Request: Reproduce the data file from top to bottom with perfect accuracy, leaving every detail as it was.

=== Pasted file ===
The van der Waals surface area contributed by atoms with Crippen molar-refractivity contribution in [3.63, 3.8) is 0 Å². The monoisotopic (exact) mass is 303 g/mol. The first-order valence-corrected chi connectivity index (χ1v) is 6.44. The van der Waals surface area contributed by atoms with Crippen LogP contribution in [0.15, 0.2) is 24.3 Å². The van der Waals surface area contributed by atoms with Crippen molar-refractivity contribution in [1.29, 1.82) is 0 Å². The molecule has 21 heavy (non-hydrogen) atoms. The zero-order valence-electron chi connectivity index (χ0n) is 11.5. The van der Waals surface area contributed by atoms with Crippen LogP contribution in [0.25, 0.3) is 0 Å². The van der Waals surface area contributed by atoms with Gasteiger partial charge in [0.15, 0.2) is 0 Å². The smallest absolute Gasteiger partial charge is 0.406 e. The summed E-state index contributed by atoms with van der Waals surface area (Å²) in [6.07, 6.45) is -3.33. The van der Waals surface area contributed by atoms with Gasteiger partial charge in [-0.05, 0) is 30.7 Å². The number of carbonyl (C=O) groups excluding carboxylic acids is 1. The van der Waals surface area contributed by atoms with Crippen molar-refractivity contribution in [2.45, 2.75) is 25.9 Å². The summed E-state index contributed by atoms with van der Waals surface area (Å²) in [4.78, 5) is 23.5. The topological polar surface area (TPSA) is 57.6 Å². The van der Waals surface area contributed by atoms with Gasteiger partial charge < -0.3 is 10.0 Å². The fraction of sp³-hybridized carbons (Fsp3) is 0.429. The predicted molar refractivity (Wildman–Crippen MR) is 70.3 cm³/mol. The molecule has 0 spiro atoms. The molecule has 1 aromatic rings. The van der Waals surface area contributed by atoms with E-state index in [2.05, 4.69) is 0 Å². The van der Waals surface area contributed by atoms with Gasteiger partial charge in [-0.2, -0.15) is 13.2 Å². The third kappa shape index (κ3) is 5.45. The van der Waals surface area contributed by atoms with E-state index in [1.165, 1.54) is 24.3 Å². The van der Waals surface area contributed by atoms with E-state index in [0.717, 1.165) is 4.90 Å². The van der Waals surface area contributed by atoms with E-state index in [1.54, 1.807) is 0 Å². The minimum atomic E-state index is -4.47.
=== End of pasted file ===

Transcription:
The van der Waals surface area contributed by atoms with Crippen molar-refractivity contribution in [3.63, 3.8) is 0 Å². The monoisotopic (exact) mass is 303 g/mol. The first-order valence-corrected chi connectivity index (χ1v) is 6.44. The van der Waals surface area contributed by atoms with Crippen LogP contribution in [0.15, 0.2) is 24.3 Å². The van der Waals surface area contributed by atoms with Crippen molar-refractivity contribution in [1.29, 1.82) is 0 Å². The molecule has 21 heavy (non-hydrogen) atoms. The zero-order valence-electron chi connectivity index (χ0n) is 11.5. The van der Waals surface area contributed by atoms with Crippen LogP contribution in [0.25, 0.3) is 0 Å². The van der Waals surface area contributed by atoms with Gasteiger partial charge in [0.15, 0.2) is 0 Å². The smallest absolute Gasteiger partial charge is 0.406 e. The summed E-state index contributed by atoms with van der Waals surface area (Å²) in [6.07, 6.45) is -3.33. The van der Waals surface area contributed by atoms with Gasteiger partial charge in [-0.05, 0) is 30.7 Å². The number of carbonyl (C=O) groups excluding carboxylic acids is 1. The van der Waals surface area contributed by atoms with Crippen molar-refractivity contribution in [2.45, 2.75) is 25.9 Å². The summed E-state index contributed by atoms with van der Waals surface area (Å²) in [4.78, 5) is 23.5. The topological polar surface area (TPSA) is 57.6 Å². The van der Waals surface area contributed by atoms with Gasteiger partial charge < -0.3 is 10.0 Å². The fraction of sp³-hybridized carbons (Fsp3) is 0.429. The predicted molar refractivity (Wildman–Crippen MR) is 70.3 cm³/mol. The molecule has 0 spiro atoms. The molecule has 1 aromatic rings. The van der Waals surface area contributed by atoms with E-state index in [2.05, 4.69) is 0 Å². The van der Waals surface area contributed by atoms with Gasteiger partial charge in [-0.2, -0.15) is 13.2 Å². The third kappa shape index (κ3) is 5.45. The van der Waals surface area contributed by atoms with E-state index in [1.165, 1.54) is 24.3 Å². The van der Waals surface area contributed by atoms with E-state index in [0.717, 1.165) is 4.90 Å². The van der Waals surface area contributed by atoms with E-state index in [1.54, 1.807) is 0 Å². The minimum atomic E-state index is -4.47.